The newsy Cyber Police Station of Kashmir was in the middle of a grim exchange yesterday after an educator from Doda asked its chief to intervene in the ‘growing’ harassment cases. The exchange motivated a young multimedia journalist from Srinagar to canvas the case of eve-teasing in shades and shadows.
Even before Sabbah Haji of the prominent Haji Public School of Doda would alert the Kashmir Cyber Cell about online harassment, many dispatches were sent and alarms were raised to check the unknown numbers, time and again.
But even as the system in place promises support, the incorrigible stalkers seem to have a field day.
The question Sabbah Haji asked—‘What is the procedure to get your department to go after the lukkhas [stalkers] annoying the hell out of us?’—is what many girls are asking to end their harrowing nightmares.
Thousands of girls actually face anguish and harassment, Sabbah wrote. “Certain your extremely farsighted and powerful department can help us out. A thousand cases per day guaranteed.”
Even as the cyber chief forwarded the helpline number, Sabbah replied, “hello, this is the number girls have been calling on. Repeatedly. Call not going through or NO RESPONSE.”
As a small window of the larger unaddressed menace in Kashmir, this recent online exchange once again highlighted the gravity of the phone harassment cases in Kashmir.
While some of us might still love to stay in denial about it, the phenomenon of creepy calling has indeed derailed the lives of many women in Kashmir.
As a young photojournalist, I’ve seen cases where girls can’t even talk about these daily harassments.
Most of them have been raised in such a manner that they don’t even think it right to report these cases to police.
However, there’re instances, where girls break down, alone, in their bolted rooms, over this shrilling torment.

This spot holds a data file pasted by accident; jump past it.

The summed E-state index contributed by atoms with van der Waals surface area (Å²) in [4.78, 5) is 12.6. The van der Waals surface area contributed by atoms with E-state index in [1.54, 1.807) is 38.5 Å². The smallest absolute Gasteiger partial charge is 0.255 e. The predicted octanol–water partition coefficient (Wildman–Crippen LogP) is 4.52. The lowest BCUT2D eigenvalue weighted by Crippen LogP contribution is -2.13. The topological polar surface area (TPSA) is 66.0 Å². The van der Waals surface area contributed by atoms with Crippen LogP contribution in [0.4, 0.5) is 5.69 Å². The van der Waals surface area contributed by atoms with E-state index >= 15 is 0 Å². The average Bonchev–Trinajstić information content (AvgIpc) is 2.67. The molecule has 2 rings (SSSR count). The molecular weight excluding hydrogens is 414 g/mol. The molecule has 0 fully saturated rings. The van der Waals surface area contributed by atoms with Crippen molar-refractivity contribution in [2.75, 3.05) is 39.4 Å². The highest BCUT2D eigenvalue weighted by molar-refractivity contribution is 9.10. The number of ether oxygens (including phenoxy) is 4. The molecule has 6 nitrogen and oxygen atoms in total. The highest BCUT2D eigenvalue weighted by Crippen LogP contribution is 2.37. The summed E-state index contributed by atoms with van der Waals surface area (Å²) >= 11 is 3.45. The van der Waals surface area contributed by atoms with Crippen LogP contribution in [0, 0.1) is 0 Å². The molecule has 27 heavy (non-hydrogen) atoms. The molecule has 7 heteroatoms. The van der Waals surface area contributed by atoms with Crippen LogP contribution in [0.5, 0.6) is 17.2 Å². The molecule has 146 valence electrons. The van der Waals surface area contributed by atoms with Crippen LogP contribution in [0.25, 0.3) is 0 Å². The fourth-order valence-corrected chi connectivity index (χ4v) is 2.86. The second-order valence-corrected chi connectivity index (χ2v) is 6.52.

Some even tried to end their lives.
Many of those who overcome the assault come to nurse eve-teasing battered minds.
And then, there’re some who’re still caught in their dreadful past.
A teenager girl from Srinagar would tell me recently how her college-time incident is still defining her everyday routine.
A guy used to text her, repeatedly, asking for a friendship, failing which would force him to come to her college.
“Even as I blocked him, his threat unsettled me,” the girl, now a teacher, says.
“Whenever my phone would beep, I felt so scared and couldn’t share it with my parents. It was so embarrassing for me to share it with them.”
Now, she says, she’s afraid of picking up calls from unknown numbers in front of her family because “I’ve that fear in my mind.”
Phone harassment intends to annoy, harass, or threaten in cloak of anonymity.
Such calls are known to make indecent or obscene comments. 1 in every 5 women in India, as per a research, receives sexual and inappropriate calls and SMS.
In Kashmir, even as the now active cyber cell is encouraging people to come forward and register these unknown numbers, the ‘culture of denial’ continues to play a shield.
“What would you do when your friends and family advise you: Ignore these things [phone harassments] and focus on work?” says Sehrish, a banker from Srinagar.
“It’s like, our elders have faced it and lived with it. And, we’re only supposed to follow suit. In case we don’t, and raise a cry instead, we’re considered as some disobedient types. I mean, seriously, what would you do?”
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